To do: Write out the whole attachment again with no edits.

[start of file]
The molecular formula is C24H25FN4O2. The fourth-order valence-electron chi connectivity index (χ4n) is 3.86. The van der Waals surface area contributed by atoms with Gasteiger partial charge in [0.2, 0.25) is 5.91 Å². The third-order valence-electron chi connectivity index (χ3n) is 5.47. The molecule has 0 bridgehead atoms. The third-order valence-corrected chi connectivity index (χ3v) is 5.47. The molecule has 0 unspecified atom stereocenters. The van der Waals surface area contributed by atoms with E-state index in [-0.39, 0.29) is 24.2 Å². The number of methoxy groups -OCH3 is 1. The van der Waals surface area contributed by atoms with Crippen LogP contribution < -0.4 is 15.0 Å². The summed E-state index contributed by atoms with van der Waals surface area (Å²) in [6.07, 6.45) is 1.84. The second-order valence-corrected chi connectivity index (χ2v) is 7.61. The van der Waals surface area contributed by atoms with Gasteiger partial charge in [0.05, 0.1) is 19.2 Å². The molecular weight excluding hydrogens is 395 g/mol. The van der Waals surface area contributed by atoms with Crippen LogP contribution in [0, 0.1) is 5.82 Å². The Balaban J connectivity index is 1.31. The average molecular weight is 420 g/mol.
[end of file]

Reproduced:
The molecular formula is C24H25FN4O2. The fourth-order valence-electron chi connectivity index (χ4n) is 3.86. The van der Waals surface area contributed by atoms with Gasteiger partial charge in [0.2, 0.25) is 5.91 Å². The third-order valence-electron chi connectivity index (χ3n) is 5.47. The molecule has 0 bridgehead atoms. The third-order valence-corrected chi connectivity index (χ3v) is 5.47. The molecule has 0 unspecified atom stereocenters. The van der Waals surface area contributed by atoms with E-state index in [-0.39, 0.29) is 24.2 Å². The number of methoxy groups -OCH3 is 1. The van der Waals surface area contributed by atoms with Crippen LogP contribution < -0.4 is 15.0 Å². The summed E-state index contributed by atoms with van der Waals surface area (Å²) in [6.07, 6.45) is 1.84. The second-order valence-corrected chi connectivity index (χ2v) is 7.61. The van der Waals surface area contributed by atoms with Gasteiger partial charge in [0.05, 0.1) is 19.2 Å². The molecular weight excluding hydrogens is 395 g/mol. The van der Waals surface area contributed by atoms with Crippen LogP contribution in [0, 0.1) is 5.82 Å². The Balaban J connectivity index is 1.31. The average molecular weight is 420 g/mol.